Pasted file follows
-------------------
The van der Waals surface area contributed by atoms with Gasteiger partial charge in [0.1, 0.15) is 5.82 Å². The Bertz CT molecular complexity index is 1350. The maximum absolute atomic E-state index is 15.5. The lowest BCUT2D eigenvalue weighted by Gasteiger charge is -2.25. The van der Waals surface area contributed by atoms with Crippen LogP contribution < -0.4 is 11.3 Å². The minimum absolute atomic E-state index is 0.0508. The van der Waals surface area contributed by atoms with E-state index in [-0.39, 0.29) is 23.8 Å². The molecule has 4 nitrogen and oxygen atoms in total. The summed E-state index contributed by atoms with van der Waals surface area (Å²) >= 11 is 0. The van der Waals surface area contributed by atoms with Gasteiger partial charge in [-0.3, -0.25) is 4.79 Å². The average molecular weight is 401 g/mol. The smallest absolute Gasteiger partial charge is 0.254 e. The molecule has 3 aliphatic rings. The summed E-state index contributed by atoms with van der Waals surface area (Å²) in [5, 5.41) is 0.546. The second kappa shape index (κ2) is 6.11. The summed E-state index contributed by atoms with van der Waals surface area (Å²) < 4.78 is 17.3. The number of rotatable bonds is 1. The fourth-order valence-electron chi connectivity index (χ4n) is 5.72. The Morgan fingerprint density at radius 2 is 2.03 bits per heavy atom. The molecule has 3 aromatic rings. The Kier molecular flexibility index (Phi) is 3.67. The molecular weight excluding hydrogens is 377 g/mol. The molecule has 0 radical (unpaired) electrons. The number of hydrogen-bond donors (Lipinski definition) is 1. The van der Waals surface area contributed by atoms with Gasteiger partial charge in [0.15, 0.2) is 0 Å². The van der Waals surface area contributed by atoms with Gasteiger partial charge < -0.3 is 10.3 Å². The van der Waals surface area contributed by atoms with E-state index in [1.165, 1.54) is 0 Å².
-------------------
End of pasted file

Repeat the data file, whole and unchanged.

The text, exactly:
The van der Waals surface area contributed by atoms with Gasteiger partial charge in [0.1, 0.15) is 5.82 Å². The Bertz CT molecular complexity index is 1350. The maximum absolute atomic E-state index is 15.5. The lowest BCUT2D eigenvalue weighted by Gasteiger charge is -2.25. The van der Waals surface area contributed by atoms with Crippen LogP contribution < -0.4 is 11.3 Å². The minimum absolute atomic E-state index is 0.0508. The van der Waals surface area contributed by atoms with E-state index in [-0.39, 0.29) is 23.8 Å². The molecule has 4 nitrogen and oxygen atoms in total. The summed E-state index contributed by atoms with van der Waals surface area (Å²) >= 11 is 0. The van der Waals surface area contributed by atoms with Gasteiger partial charge in [-0.3, -0.25) is 4.79 Å². The average molecular weight is 401 g/mol. The smallest absolute Gasteiger partial charge is 0.254 e. The molecule has 3 aliphatic rings. The summed E-state index contributed by atoms with van der Waals surface area (Å²) in [5, 5.41) is 0.546. The second kappa shape index (κ2) is 6.11. The summed E-state index contributed by atoms with van der Waals surface area (Å²) < 4.78 is 17.3. The number of rotatable bonds is 1. The fourth-order valence-electron chi connectivity index (χ4n) is 5.72. The Morgan fingerprint density at radius 2 is 2.03 bits per heavy atom. The molecule has 3 aromatic rings. The Kier molecular flexibility index (Phi) is 3.67. The molecular weight excluding hydrogens is 377 g/mol. The molecule has 0 radical (unpaired) electrons. The number of hydrogen-bond donors (Lipinski definition) is 1. The van der Waals surface area contributed by atoms with Gasteiger partial charge in [0.15, 0.2) is 0 Å². The van der Waals surface area contributed by atoms with Gasteiger partial charge < -0.3 is 10.3 Å². The van der Waals surface area contributed by atoms with E-state index in [1.165, 1.54) is 0 Å².